Monday, February 23, 2009

Index funds win again

Yet another study confirms that investments in index style funds beat hedge funds and mutual funds run by supposed investment geniuses - by a shockingly wide margin. This is especially true for wealthier investors paying taxes at the highest levels. Mark Kritzman of Windham Capital Management shows that for a New York State taxpayer, an index fund returning just 10% annually beats a typical hedge fund returning 19% per year and an active mutual fund returning 13.5% per year. The results are even more startling in California where we pay a state tax of 9.25% (and growing) compared to NY State's 6.85%.

This means that a hedge fund would need to beat the index fund by 10 percentage points every year and the active fund by 4 percentage points. Finding such funds is almost impossible since so few exist. And the very few that do have a record of winning by such wide margins are almost certainly there by luck.

Once again we find that on Wall Street, the bigger the story, the worse the results.

Thursday, February 19, 2009

The Obama Mortgage Plan

Its a mixed bag:

Essentially the plan makes it a lot easier for people who have equity of less than 20% and are having trouble making their mortgage payments to refinance at very favorable rates. As expected there will be income limits on the borrowers and the loans must be conforming loans. The hope is this will keep more people in their homes and also put a floor under housing prices.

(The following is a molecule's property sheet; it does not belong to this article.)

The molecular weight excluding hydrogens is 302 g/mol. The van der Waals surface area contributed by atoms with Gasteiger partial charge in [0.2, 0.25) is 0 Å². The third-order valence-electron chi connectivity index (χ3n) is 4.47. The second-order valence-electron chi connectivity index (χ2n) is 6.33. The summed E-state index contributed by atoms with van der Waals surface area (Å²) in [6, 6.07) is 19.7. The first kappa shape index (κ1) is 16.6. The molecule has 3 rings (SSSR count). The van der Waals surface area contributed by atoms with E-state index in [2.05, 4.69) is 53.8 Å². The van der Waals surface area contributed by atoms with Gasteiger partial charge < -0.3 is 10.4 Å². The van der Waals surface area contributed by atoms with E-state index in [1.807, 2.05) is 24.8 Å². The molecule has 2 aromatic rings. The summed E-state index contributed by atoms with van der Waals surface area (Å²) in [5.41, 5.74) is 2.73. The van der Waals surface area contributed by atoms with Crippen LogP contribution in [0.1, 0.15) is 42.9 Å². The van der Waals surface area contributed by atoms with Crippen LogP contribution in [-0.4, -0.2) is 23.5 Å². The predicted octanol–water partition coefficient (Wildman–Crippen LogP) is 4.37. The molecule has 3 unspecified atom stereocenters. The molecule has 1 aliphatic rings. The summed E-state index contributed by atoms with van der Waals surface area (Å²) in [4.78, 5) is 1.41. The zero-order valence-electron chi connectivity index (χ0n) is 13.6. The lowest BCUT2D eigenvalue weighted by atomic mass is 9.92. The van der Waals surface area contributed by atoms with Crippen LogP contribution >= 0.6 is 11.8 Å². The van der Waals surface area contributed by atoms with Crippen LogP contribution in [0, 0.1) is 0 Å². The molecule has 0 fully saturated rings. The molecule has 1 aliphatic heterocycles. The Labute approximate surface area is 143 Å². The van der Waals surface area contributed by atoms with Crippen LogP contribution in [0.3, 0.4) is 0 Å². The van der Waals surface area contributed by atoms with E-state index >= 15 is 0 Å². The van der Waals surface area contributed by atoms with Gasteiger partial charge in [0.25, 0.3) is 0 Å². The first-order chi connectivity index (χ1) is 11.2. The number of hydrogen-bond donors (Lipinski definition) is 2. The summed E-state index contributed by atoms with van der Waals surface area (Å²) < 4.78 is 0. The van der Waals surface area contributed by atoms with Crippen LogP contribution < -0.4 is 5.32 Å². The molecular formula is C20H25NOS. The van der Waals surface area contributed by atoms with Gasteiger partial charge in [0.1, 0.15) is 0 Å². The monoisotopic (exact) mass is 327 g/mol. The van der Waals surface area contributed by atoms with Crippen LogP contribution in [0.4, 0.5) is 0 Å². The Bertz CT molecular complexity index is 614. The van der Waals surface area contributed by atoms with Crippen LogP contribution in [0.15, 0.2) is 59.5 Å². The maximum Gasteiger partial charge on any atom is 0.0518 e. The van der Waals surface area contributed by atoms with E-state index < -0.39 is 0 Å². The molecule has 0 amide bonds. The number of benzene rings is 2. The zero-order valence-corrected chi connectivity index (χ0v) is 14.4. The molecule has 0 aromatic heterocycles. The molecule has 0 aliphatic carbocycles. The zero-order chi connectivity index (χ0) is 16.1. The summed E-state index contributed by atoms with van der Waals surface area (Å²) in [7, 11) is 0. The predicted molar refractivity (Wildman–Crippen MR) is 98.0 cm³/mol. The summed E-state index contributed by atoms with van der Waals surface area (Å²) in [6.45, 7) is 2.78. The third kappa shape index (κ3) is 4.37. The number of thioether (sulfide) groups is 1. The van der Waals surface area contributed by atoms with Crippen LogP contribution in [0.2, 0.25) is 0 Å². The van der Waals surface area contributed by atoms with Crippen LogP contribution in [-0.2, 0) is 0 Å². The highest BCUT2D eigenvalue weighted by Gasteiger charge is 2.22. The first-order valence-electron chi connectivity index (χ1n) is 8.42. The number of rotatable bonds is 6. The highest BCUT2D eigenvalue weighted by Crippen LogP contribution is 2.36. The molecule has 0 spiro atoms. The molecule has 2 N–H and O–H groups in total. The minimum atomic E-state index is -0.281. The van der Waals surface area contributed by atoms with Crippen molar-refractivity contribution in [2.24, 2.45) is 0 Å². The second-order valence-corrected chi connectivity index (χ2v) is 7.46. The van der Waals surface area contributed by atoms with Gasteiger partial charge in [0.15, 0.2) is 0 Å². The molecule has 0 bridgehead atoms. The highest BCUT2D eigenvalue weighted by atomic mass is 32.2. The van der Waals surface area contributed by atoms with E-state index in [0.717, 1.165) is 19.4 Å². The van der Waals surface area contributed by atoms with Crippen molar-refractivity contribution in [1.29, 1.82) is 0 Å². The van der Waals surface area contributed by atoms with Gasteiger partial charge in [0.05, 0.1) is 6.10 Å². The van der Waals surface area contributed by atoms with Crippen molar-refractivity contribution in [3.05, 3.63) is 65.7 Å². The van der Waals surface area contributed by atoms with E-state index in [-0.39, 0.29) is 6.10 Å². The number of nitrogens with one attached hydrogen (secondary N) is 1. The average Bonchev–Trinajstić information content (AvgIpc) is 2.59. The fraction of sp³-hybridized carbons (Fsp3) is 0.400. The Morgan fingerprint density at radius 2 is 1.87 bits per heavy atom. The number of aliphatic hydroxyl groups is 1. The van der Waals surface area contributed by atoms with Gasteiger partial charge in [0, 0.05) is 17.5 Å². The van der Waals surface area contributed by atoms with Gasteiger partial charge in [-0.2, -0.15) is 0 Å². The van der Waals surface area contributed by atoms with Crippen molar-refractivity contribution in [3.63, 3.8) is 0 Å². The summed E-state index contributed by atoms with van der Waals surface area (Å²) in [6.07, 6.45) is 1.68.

The problem is that this is not just about the government bailing people out, its about the government forcing lenders to renegotiate mortgages in a way that lenders would not do on their own. While this may keep some people in their homes - a very good thing - it will also raise lending costs for the rest of us. Banks will need to start charging more for their loans simply because now they need to worry that the government may force them to renegotiate on unfavorable terms. Yes - its only banks who took TARP money but even healthy banks were forced to take the money so that there would be no stigma attached to being bailed out (less of a stigma?)

What this means is that the overall cost of loans will go higher not lower - exactly what we don't need. The question - as yet unanswered - is whether the benefit of the subsidized refinancings will outweigh the higher lending costs that the rest of us face.